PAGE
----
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Showerthoughts

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Part of my text-writing pleasure is interjecting playful thoughts and tongue-in-cheek one-liners that students seem to enjoy: “Does the name Pavlov ring a bell?” (If I don’t enjoy writing—assuming psychology teaching can offer both wisdom and wit—then who will enjoy reading?)

 

As part of my, um, “executive time,” I occasionally visit Reddit’s Showerthoughts—first for delight but also for inspiration. To quote the website, a showerthought is a spontaneous “miniature epiphany that makes the mundane more interesting. . . . Showerthoughts can be funny, poignant, thought-provoking, or even just silly, but they should always prompt people to say ‘Huh, I’ve never thought about it that way before!’”

 

Some Showerthought examples:

  • Your stomach thinks all potato is mashed.
  • We don’t wash our hands, our hands wash each other.
  • Someone coined the term “coin the term.”
  • If you are the best barber in town, you know you can't get the best haircut.
  • The "b" in subtle is subtle.
  • In a nutshell, an acorn is an oak tree.
  • A lot of people die in their living rooms.
  • The two worst prison sentences are life and death.
  • If you swap the W’s in Where? What? and When? with T’s, you end up with their answers.
  • Tea is just a fancy way of saying leaf soup.
  • Everything in the entire universe either is or isn't a potato.

For your further pleasure, here are some psychology-relevant examples, each from Showerthoughts or inspired by one-liners that I encountered there. Perhaps (after my editors trim the merely silly) some of these musings will leaven our future editions?

 

Sleep: To fall asleep, fake it till you make it.

 

Loneliness: The world is full of lonely people afraid to make the first move.

 

Relationships: All of your friends you made by talking to strangers.

 

Implicit cognition: The unconscious mind is like the wind: You don’t see it, but you can see its effects.

 

Aging: To age is to shift from a life of “no limits” to “know limits.”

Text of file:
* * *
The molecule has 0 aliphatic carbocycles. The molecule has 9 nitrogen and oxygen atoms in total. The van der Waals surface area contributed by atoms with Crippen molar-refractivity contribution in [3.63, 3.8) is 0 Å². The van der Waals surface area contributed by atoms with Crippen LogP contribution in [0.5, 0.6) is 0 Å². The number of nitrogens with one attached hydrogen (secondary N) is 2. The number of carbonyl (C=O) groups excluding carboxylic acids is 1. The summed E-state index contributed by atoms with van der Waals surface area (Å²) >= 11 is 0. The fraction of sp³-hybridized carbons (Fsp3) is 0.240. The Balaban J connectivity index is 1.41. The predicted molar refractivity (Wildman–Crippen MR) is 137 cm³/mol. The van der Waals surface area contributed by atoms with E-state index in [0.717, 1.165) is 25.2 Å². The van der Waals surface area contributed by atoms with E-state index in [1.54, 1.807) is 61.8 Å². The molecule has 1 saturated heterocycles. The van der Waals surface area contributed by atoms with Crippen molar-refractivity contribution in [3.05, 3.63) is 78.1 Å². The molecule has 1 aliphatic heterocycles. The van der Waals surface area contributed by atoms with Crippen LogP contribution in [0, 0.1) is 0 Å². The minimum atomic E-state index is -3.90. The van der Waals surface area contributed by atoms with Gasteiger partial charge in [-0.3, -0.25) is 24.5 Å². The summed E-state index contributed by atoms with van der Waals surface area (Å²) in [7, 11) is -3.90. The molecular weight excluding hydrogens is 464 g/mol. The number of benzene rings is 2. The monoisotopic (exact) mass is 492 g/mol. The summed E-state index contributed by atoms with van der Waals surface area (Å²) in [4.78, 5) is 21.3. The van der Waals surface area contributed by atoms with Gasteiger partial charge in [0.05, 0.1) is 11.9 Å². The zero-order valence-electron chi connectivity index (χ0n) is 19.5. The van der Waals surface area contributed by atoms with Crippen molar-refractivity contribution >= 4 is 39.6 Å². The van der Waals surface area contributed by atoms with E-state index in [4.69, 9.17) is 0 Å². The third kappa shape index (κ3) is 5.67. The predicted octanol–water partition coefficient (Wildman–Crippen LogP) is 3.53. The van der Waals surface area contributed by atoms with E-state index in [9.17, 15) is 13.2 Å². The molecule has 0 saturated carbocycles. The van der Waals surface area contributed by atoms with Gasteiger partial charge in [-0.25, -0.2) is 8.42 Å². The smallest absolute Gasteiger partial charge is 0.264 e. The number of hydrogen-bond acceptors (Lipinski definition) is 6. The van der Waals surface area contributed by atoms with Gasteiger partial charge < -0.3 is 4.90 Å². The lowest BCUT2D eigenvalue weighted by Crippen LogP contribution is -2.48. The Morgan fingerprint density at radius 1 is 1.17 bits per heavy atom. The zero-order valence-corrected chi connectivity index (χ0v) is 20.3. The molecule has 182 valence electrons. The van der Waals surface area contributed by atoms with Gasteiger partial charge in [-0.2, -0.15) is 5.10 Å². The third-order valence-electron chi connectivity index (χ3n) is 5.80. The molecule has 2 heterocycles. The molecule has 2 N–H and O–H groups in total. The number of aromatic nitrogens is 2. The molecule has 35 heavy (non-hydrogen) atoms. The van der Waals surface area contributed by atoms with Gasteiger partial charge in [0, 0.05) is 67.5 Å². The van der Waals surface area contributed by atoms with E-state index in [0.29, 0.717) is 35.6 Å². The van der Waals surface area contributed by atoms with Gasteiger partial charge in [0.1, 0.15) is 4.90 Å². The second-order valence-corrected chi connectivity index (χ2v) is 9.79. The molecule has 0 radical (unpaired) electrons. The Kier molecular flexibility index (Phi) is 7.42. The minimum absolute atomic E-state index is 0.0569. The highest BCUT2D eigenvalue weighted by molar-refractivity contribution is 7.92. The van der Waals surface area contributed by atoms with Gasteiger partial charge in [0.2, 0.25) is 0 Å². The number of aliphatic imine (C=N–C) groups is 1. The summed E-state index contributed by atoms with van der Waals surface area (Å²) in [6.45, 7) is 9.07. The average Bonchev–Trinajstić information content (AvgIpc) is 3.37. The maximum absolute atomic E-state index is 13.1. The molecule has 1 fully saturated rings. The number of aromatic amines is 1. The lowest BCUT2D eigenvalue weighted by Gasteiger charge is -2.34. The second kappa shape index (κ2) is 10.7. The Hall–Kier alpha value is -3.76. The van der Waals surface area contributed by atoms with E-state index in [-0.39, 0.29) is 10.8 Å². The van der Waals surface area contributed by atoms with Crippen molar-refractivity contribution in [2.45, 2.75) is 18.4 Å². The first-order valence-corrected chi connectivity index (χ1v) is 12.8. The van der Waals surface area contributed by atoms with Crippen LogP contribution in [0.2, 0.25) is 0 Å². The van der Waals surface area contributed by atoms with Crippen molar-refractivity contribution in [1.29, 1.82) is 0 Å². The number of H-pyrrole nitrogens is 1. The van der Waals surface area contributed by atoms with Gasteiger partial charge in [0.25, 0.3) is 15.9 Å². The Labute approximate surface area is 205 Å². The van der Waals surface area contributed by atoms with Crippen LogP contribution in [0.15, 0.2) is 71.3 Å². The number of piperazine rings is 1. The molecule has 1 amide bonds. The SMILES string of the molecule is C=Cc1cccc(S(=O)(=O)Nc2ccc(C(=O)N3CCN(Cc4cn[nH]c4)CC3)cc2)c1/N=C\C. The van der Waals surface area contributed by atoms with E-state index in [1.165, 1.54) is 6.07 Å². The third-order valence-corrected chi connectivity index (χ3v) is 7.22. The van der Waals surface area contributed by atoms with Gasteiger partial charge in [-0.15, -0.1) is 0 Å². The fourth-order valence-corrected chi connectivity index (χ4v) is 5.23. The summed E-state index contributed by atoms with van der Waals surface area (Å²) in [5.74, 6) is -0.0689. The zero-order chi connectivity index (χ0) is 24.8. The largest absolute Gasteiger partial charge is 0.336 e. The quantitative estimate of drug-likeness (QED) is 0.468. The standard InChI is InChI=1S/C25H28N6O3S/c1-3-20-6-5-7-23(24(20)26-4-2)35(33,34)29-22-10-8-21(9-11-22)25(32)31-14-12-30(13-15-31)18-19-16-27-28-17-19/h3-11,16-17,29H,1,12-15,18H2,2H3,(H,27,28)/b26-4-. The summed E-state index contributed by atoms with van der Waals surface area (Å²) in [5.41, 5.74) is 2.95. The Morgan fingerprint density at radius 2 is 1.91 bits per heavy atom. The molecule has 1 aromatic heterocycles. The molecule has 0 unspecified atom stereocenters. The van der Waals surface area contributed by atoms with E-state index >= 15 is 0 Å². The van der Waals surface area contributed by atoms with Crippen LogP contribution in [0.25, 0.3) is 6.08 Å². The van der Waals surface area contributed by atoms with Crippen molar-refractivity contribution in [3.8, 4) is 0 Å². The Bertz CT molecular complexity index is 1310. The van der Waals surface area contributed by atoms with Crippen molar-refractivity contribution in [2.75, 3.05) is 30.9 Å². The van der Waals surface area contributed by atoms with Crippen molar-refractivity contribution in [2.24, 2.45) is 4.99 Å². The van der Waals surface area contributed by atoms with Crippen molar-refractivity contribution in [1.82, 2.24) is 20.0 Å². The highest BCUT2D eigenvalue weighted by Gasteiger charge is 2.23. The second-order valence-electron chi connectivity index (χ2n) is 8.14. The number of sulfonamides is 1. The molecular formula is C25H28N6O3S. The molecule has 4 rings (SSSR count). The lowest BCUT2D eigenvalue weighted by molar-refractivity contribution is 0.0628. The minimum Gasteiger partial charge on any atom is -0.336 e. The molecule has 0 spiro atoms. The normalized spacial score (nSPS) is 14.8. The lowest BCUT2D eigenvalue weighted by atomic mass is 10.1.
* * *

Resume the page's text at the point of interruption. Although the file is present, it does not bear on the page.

Relationships: Marrying someone because they're attractive is like buying a watermelon because it's a really nice shade of green.

 

Memory via acronyms: The acronym of "The Only Day After Yesterday" is TODAY.

 

Eating behavior: When you're “biting down" on something, you're actually biting up.

 

Sensory adaptation: Nobody realizes how much noise their air conditioning is making until it abruptly shuts off.

 

Psychokinesis claims: More spoons have been bent by ice cream than by psychics.

 

Mind and brain: When you're thinking about your brain, your brain is just thinking about itself.

 

Death: You will be the last person to die in your lifetime.

 

 

(For David Myers’ other essays on psychological science and everyday life, visit TalkPsych.com.)

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This make me chuckle and say ''oh yeah!'' throughout (:

About the Author
David Myers has spent his entire teaching career at Hope College, Michigan, where he has been voted “outstanding professor” and has been selected by students to deliver the commencement address. His award-winning research and writings have appeared in over three dozen scientific periodicals and numerous publications for the general public. He also has authored five general audience books, including The Pursuit of Happiness and Intuition: Its Powers and Perils. David Myers has chaired his city's Human Relations Commission, helped found a thriving assistance center for families in poverty, and spoken to hundreds of college and community groups. Drawing on his experience, he also has written articles and a book (A Quiet World) about hearing loss, and he is advocating a transformation in American assistive listening technology (see www.hearingloop.org).